As food and wine writers, we are rarely far from the abundance of the furtive fruitbowl of a country we are so fortunate to inhabit, but one thing we always could use more of is good adjectives. I favour ‘gorgeous’ and ‘delicious’ (sorry) when I like something while Tony Harper and ‘terrific’ have become quite the item. One former colleague found use for the word ‘redolent’ on an unnaturally regular basis (read every review) and as this is a post and not a novel, we’ll skip the discussion on wine descriptors, although it might be fun to inject a few funky palates, forest floors, sweaty pits and voluptuous fragrant cherry notes into restaurant reviewing.
George Orwell wrote six rules for ‘clear prose':
- Never use a metaphor, simile, or other figure of speech which you are used to seeing in print.
- Never use a long word where a short one will do.
- If it is possible to cut a word out, always cut it out.
- Never use the passive when you can use the active.
- Never use a foreign phrase, a scientific word or a jargon word if you can think of an everyday English equivalent.
- Break any of these rules sooner than say anything outright barbarous.
Harsh as Orwell may sound, it would be nice to think that our articles never suffered from pretention, ponse or palaver but the reality is we all get set in our ways. RASS (recurrent adjective selection syndrome) as well as MF (metaphor fatigue) and HPO (hackneyed phrase overload) occur all too often and it might just be time for a change. Was it Oprah or Dr Phil who said ‘you can’t change what you don’t acknowledge’? Who cares.
Here are the top ten words and phrases that should never, ever appear in food and wine writing again.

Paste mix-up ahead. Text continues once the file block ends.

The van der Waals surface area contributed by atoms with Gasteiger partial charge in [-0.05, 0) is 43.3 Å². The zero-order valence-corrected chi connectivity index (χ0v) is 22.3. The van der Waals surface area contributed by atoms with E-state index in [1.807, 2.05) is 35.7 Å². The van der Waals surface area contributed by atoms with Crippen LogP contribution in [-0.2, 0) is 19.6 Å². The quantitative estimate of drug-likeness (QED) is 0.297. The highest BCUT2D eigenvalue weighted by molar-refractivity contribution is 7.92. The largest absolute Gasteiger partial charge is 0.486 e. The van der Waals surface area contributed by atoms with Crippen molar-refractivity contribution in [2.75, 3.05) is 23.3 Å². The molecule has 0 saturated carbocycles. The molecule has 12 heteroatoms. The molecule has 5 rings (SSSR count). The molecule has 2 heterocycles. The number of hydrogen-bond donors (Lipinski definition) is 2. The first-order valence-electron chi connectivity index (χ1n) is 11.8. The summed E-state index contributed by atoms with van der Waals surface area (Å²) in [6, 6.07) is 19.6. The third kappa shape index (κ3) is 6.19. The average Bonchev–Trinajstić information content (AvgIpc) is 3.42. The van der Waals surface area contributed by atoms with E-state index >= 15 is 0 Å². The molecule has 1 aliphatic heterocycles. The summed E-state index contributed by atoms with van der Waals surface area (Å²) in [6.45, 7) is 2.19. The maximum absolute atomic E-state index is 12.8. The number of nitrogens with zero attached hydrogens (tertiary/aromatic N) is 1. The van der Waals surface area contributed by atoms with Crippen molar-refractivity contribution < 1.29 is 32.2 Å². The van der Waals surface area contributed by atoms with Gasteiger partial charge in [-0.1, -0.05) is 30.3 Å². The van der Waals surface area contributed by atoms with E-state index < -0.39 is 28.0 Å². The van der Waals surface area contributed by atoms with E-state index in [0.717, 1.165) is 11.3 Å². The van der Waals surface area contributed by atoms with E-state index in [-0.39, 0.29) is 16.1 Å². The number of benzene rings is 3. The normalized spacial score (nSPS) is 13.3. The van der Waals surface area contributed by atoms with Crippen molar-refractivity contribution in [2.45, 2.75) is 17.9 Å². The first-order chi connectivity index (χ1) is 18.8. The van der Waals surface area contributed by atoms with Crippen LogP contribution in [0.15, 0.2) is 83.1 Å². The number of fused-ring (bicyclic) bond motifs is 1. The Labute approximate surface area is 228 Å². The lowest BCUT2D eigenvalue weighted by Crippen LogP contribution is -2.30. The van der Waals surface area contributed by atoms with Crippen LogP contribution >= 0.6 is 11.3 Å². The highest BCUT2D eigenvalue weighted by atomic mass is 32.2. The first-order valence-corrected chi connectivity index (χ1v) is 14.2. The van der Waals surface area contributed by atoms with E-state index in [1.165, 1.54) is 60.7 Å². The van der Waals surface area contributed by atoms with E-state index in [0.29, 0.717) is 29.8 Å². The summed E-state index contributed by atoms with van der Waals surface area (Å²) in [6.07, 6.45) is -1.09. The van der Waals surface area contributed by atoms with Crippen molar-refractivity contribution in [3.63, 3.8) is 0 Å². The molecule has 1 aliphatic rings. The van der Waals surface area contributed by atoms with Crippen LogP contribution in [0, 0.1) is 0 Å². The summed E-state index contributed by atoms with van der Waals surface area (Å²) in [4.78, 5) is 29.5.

1. Washed down with a cheeky drop of…anything – think about the mental image that statement conjours up…
2. A sumptuous repast – this is the fallback of a deeply pretentious git.
3. The Lady in Red/green/puse/puke…..no one cares what colour her dress is – they’re not dining with her.
4. He/she who must be obeyed – how then did you choose from the menu? Or did he/she do that? And exactly who is the reviewer?
5. I don’t like eggplant/biscuits/coriander – again, no one cares. You don’t like?? Suck it up, readers want to know about the dish not whether you burned your tongue on eggplant/biscuits/coriander when you were five.
6. Nosh, noshery or eatery – real reviews talk specifics – ‘noshing up in an awesome eatery’ doesn’t exactly enlighten the reader.
7. Amazing! – slung around like balsamic in a bistro, this is one tired adjective and you’ll hear it used to describe everything from ice cream to the mood of a dog, brussel sprouts, a 3-year-old’s painting, and a cup of tea. The problem is ‘amazing’ is personal and the current gross overuse makes it the new nice, fine or good….shame…..
8. Dreamy, drool-making, salivating at the thought, licking my chops – that’s all a bit gross, unless you are a K9, in which case it’s fine.
9. Cacophony – the dictionary says this means harsh or discordant sounds in literary composition – so how exactly does that relate to a ‘cheeky’ shiraz or an overloaded bowl of salad?
10. Pipi du chat – or for that matter, anything written in a foreign language when the publication is in English.
We will never get it 100% right and I’m sure you can add 10 more, so feel free. At The Foodzine in 2013, we hereby promise to abide by the advice of a very respected writer……Mr Hemingway…